The Journey of a Maple Leaf

mapleleafA crisp fall wind pushed its way through the branches, fluttering the last three pointed leaf wildly until it broke loose from its lifelong home. Up, up it soared and then back down again, diving into the picture window of the house it had stared at every day. Inside, a small girl huddled in the corner peering over the tattered ear of her teddy bear at her fighting parents.

Just as the leaf began to slide down the pane, the fall wind yanked it away to the windshield of the red car driving down the street. In the backseat, a little boy sobbed uncontrollably. “Shut up!” the woman behind the steering wheeled yelled as she impatiently flicked on the wipers.

The leaf flew to the side of the road and into a ditch, but before it could catch its breath, it was pinging between grave stones, crashing into one right after the other. Each stone bore the etched name of someone dead… someone’s mother, father, brother, sister, child. So much death. So much dreary coldness. Relieved to finally reach the other side of the graveyard, the leaf fluttered to the curb and lay silent for a moment, trying to forget the names it had slapped against.

Suddenly, it began to vibrate. What was that rumbling sound? It was getting louder and closer. Before it could find the answer, the leaf was forced into the air and pressed against the window of a passing city bus. It studied the face of the woman only inches away. Her eyes were distant and sad, and her hair hung in greasy lumps against her tear streaked cheeks. She gingerly pressed her fingertips against the glass separating her from the leaf, and as she did, it was pulled away once again by the invisible force of the autumn wind.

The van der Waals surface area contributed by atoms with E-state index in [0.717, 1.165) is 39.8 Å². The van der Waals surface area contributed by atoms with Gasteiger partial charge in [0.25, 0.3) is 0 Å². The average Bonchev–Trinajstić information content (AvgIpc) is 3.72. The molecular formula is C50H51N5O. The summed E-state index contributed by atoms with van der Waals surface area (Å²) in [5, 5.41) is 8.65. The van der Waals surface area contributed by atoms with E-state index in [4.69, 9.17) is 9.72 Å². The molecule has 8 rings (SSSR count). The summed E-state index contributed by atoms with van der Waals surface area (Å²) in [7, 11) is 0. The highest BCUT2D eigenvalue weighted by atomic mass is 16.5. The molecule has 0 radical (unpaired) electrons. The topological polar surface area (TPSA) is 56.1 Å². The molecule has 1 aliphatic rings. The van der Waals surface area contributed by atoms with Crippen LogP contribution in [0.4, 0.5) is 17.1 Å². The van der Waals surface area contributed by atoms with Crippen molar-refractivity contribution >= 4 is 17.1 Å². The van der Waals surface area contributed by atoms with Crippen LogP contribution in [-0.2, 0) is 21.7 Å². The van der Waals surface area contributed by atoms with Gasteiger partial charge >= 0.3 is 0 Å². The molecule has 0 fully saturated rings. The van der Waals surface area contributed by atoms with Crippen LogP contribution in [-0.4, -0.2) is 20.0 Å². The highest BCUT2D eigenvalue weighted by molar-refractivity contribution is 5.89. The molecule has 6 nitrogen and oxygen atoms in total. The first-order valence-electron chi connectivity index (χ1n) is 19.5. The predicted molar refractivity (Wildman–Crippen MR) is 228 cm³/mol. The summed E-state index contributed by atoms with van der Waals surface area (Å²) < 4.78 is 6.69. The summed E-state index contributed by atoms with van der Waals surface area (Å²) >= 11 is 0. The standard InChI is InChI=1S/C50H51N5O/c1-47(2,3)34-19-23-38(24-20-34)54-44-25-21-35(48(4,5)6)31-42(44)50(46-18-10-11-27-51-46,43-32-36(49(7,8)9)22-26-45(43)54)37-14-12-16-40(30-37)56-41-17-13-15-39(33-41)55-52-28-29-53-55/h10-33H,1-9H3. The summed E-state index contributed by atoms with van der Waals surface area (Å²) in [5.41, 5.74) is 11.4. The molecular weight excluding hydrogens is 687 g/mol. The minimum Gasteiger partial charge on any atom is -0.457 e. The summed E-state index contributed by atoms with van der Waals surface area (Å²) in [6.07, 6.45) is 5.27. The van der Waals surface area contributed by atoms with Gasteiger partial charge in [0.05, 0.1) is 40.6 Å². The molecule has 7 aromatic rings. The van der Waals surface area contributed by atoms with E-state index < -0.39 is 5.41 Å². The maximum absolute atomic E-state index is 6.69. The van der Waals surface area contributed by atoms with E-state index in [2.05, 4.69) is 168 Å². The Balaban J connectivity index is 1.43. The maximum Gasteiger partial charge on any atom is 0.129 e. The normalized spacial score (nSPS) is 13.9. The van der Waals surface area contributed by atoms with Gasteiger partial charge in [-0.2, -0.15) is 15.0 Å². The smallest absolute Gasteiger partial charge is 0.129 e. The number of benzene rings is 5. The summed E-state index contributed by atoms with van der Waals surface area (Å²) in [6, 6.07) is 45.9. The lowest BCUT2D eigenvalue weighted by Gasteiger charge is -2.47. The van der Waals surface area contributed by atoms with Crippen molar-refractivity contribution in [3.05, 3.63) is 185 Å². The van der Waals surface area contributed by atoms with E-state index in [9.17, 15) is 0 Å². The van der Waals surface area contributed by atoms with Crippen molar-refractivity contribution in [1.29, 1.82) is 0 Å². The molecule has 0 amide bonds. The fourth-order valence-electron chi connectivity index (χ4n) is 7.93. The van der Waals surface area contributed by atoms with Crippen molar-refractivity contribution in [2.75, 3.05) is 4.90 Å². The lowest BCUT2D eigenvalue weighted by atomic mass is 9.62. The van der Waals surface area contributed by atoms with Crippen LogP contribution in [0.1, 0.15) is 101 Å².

It pushed and pulled and tugged the leaf right into the revolving door of a tall business building. The clumping and clacking of sophisticated footsteps over and around it overwhelmed the fragile leaf. A rather large rubber sole trampled carelessly onto it and the leaf found itself stuck. Up it went, then down again, pressed firmly between the sole and the floor.

The breeze created by the man opening a heavy wooden door loosened the leaf and it fell freely to a cold marble tiled floor. The man plopped his brief case on the floor and leaned against the sink, glaring at his own reflection before him. “You really messed it up today, Max. When will you even learn?” He slammed his fist against the counter, picked up his briefcase and stomped back out the door, sending the leaf back into the swarm of feet.

“Everything is so sad and ugly,” thought the leaf to itself, as it lay face down on the shiney, hard floor. “What a useless, miserable existence!” It no longer cared if it the feet squashed or torn into its veins.

Suddnely it felt itself being curled and lifted by a chubby, little hand. “Weef, Mommy!” a high pitched voice exclaimed. “Yeah. You found a pretty one,” a woman’s voice answered. “I keep it?” the little voice asked. “For a little while,” the woman answered again. The leaf swung in short swoops up and down as the chubby little hand transported it through the revolving door and down the sidewalk.